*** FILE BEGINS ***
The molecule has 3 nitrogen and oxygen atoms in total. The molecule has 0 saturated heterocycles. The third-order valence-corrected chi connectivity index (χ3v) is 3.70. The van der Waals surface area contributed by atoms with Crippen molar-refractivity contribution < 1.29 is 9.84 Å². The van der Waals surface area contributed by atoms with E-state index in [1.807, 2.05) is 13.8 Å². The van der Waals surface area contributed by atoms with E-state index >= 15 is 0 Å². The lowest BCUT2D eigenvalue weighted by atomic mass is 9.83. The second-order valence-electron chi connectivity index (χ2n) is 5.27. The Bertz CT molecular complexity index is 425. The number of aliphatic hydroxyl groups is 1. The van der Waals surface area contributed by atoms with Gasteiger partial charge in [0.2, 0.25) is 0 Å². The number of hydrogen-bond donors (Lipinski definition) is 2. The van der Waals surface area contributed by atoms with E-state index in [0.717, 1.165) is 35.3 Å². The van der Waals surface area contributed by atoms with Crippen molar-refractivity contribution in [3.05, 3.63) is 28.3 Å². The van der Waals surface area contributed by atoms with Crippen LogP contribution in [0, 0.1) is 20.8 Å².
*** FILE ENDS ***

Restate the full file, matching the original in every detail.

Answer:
The molecule has 3 nitrogen and oxygen atoms in total. The molecule has 0 saturated heterocycles. The third-order valence-corrected chi connectivity index (χ3v) is 3.70. The van der Waals surface area contributed by atoms with Crippen molar-refractivity contribution < 1.29 is 9.84 Å². The van der Waals surface area contributed by atoms with E-state index in [1.807, 2.05) is 13.8 Å². The van der Waals surface area contributed by atoms with E-state index >= 15 is 0 Å². The lowest BCUT2D eigenvalue weighted by atomic mass is 9.83. The second-order valence-electron chi connectivity index (χ2n) is 5.27. The Bertz CT molecular complexity index is 425. The number of aliphatic hydroxyl groups is 1. The van der Waals surface area contributed by atoms with Gasteiger partial charge in [0.2, 0.25) is 0 Å². The number of hydrogen-bond donors (Lipinski definition) is 2. The van der Waals surface area contributed by atoms with E-state index in [0.717, 1.165) is 35.3 Å². The van der Waals surface area contributed by atoms with Crippen molar-refractivity contribution in [3.05, 3.63) is 28.3 Å². The van der Waals surface area contributed by atoms with Crippen LogP contribution in [0, 0.1) is 20.8 Å².